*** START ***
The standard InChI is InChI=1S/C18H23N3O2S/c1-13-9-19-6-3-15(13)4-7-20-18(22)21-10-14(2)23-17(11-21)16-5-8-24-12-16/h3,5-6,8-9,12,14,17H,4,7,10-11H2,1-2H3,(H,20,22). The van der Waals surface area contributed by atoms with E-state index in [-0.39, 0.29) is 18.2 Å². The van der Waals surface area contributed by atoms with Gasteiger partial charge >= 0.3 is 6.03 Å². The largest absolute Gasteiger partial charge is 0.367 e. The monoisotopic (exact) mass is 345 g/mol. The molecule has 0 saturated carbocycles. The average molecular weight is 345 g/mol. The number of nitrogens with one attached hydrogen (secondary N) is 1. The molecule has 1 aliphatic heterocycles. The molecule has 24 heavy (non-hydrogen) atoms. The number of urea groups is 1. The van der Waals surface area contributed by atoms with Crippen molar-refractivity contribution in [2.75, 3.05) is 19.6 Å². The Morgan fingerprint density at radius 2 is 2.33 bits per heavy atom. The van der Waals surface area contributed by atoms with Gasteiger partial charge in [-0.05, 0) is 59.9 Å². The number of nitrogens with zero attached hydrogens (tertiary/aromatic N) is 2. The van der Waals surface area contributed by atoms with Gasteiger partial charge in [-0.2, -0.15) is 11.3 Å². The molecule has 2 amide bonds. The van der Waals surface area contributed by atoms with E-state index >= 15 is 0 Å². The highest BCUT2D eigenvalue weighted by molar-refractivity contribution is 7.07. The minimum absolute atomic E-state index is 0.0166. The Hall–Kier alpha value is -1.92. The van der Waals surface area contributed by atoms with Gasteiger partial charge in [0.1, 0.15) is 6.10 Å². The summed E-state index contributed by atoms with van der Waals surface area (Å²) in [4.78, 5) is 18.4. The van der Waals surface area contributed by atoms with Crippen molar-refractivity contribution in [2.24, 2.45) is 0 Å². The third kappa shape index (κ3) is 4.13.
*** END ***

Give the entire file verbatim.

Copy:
The standard InChI is InChI=1S/C18H23N3O2S/c1-13-9-19-6-3-15(13)4-7-20-18(22)21-10-14(2)23-17(11-21)16-5-8-24-12-16/h3,5-6,8-9,12,14,17H,4,7,10-11H2,1-2H3,(H,20,22). The van der Waals surface area contributed by atoms with E-state index in [-0.39, 0.29) is 18.2 Å². The van der Waals surface area contributed by atoms with Gasteiger partial charge >= 0.3 is 6.03 Å². The largest absolute Gasteiger partial charge is 0.367 e. The monoisotopic (exact) mass is 345 g/mol. The molecule has 0 saturated carbocycles. The average molecular weight is 345 g/mol. The number of nitrogens with one attached hydrogen (secondary N) is 1. The molecule has 1 aliphatic heterocycles. The molecule has 24 heavy (non-hydrogen) atoms. The number of urea groups is 1. The van der Waals surface area contributed by atoms with Crippen molar-refractivity contribution in [2.75, 3.05) is 19.6 Å². The Morgan fingerprint density at radius 2 is 2.33 bits per heavy atom. The van der Waals surface area contributed by atoms with Gasteiger partial charge in [-0.05, 0) is 59.9 Å². The number of nitrogens with zero attached hydrogens (tertiary/aromatic N) is 2. The van der Waals surface area contributed by atoms with Gasteiger partial charge in [-0.2, -0.15) is 11.3 Å². The molecule has 2 amide bonds. The van der Waals surface area contributed by atoms with E-state index >= 15 is 0 Å². The highest BCUT2D eigenvalue weighted by molar-refractivity contribution is 7.07. The minimum absolute atomic E-state index is 0.0166. The Hall–Kier alpha value is -1.92. The van der Waals surface area contributed by atoms with Gasteiger partial charge in [0.1, 0.15) is 6.10 Å². The summed E-state index contributed by atoms with van der Waals surface area (Å²) in [4.78, 5) is 18.4. The van der Waals surface area contributed by atoms with Crippen molar-refractivity contribution in [2.24, 2.45) is 0 Å². The third kappa shape index (κ3) is 4.13.